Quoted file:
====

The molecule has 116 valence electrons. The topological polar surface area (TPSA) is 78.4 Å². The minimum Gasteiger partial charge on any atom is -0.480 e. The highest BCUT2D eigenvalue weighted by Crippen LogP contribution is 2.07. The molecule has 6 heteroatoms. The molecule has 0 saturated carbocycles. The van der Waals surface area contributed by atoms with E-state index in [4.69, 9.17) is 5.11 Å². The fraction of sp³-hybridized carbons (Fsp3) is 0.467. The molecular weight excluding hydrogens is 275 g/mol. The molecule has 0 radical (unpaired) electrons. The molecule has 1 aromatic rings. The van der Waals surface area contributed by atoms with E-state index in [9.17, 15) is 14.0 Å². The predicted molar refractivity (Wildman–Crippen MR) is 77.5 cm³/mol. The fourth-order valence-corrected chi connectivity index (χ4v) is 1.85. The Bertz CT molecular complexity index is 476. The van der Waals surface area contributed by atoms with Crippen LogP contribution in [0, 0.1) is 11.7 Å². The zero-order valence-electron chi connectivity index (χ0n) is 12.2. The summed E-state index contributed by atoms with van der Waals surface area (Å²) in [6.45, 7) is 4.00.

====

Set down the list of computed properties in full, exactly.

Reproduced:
The molecule has 116 valence electrons. The topological polar surface area (TPSA) is 78.4 Å². The minimum Gasteiger partial charge on any atom is -0.480 e. The highest BCUT2D eigenvalue weighted by Crippen LogP contribution is 2.07. The molecule has 6 heteroatoms. The molecule has 0 saturated carbocycles. The van der Waals surface area contributed by atoms with E-state index in [4.69, 9.17) is 5.11 Å². The fraction of sp³-hybridized carbons (Fsp3) is 0.467. The molecular weight excluding hydrogens is 275 g/mol. The molecule has 0 radical (unpaired) electrons. The molecule has 1 aromatic rings. The van der Waals surface area contributed by atoms with E-state index in [9.17, 15) is 14.0 Å². The predicted molar refractivity (Wildman–Crippen MR) is 77.5 cm³/mol. The fourth-order valence-corrected chi connectivity index (χ4v) is 1.85. The Bertz CT molecular complexity index is 476. The van der Waals surface area contributed by atoms with Crippen LogP contribution in [0, 0.1) is 11.7 Å². The zero-order valence-electron chi connectivity index (χ0n) is 12.2. The summed E-state index contributed by atoms with van der Waals surface area (Å²) in [6.45, 7) is 4.00.